I don’t know that the human villains get as much due as they deserve.  I know you can’t give Ludendorff too much background because then you lose the Ares red herring, but surely we could have explored a bit more of Doctor Poison’s motivations and history.  Elena Anaya brings a good vulnerability to her, and the cracked porcelain mask is very effective here.  Her scars speak to some tragedy making the villain, and would be a good anchor for Diana’s later mercy, but we don’t quite get that.  Chris Pine is a little too Captain Kirk in some places (right down to a motorcycle scene- though I don’t think he hangs off of anything), but honestly it does work well for Steve Trevor. Given Pine’s fate (and fame) I wonder if “Wonder Woman 2” might do what the Lynda Carter series did and in advancing the second season from WWII to the 70s, make Pine play a descendant of Trevor’s just as Lyle Waggoner suddenly became Steve Trevor Jr. 


The supporting cast is pretty great here, from a delightfully British and cheeky Etta Candy (played by the original “The Office” Lucy Davis) to Trevor’s trio of do-gooder (for the right price) mercenaries.  Though, stealing the show are the citizens of Themyscira.  Robin Wright’s Antiope (and her grin as she rides into battle against the Kaiser’s forces hitting the beaches of Paradise Island) is a small but absolutely stunning presence, and I want my Antiope spin-off right now.  What’s one more minor gripe about this movie?  Needs more Antiope.

Frank always underestimated her.

Now, something small but potentially great, boxer Ann Wolfe plays the Amazon Artemis and certainly has the presence to pull it off.  There was a time in the comics where Diana stepped out of the role of Wonder Woman, and Artemis stepped up.  Do I want to someday see Ann Wolfe in that role?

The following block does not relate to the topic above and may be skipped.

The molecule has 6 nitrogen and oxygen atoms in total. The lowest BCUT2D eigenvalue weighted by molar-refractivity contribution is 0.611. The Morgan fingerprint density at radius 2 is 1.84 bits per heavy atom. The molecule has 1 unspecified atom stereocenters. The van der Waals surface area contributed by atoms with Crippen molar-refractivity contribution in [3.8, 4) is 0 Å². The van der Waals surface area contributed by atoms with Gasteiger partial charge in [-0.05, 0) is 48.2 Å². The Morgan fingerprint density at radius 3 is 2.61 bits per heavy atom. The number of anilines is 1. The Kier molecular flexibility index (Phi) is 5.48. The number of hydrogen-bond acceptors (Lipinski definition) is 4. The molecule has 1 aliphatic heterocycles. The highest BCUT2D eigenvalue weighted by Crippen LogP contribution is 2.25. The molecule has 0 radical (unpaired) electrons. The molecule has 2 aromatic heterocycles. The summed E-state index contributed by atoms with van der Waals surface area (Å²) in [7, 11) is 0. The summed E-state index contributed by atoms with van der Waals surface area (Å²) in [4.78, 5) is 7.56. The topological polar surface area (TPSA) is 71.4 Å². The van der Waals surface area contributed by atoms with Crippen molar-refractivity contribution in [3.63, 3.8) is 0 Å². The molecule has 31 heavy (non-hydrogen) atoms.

Yes.  Yes I do.

But right now, there’s Gal Gadot (whose name I recently discovered I was mispronouncing- it’s “guh-DOTE”) who may be as suited to this role as Chris Evans is to Captain America or even as Christopher Reeve is to Superman.  Yes, I am guilty of being all “she’s too skinny” when they cast her, and for the record, I am an idiot.  She absolutely brings the physicality, but along with that, she is the Warrior and the Diplomat; the Violence and the Tenderness; the Justice and the Mercy.  She’s just Wonder Woman, and she disappears into the role.  She gets to be—unlike Cavill’s Superman or Affleck’s Batman—a Superhero.  I not only buy it, I want seconds.  Almost enough to rewatch BvS (or just fast forward to the Diana scenes).

So there we are DC.  You’ve shown you have at least one set of movie makers working for you who actually understand the character.  You’ve flipped Marvel the bird in showing you can have an excellent film led by a female character (cough Black Widow cough).  You have done much to cleanse my palette of MoS and BvS*.  Do it again, learn your lesson.

You could start with an Antiope spin-off.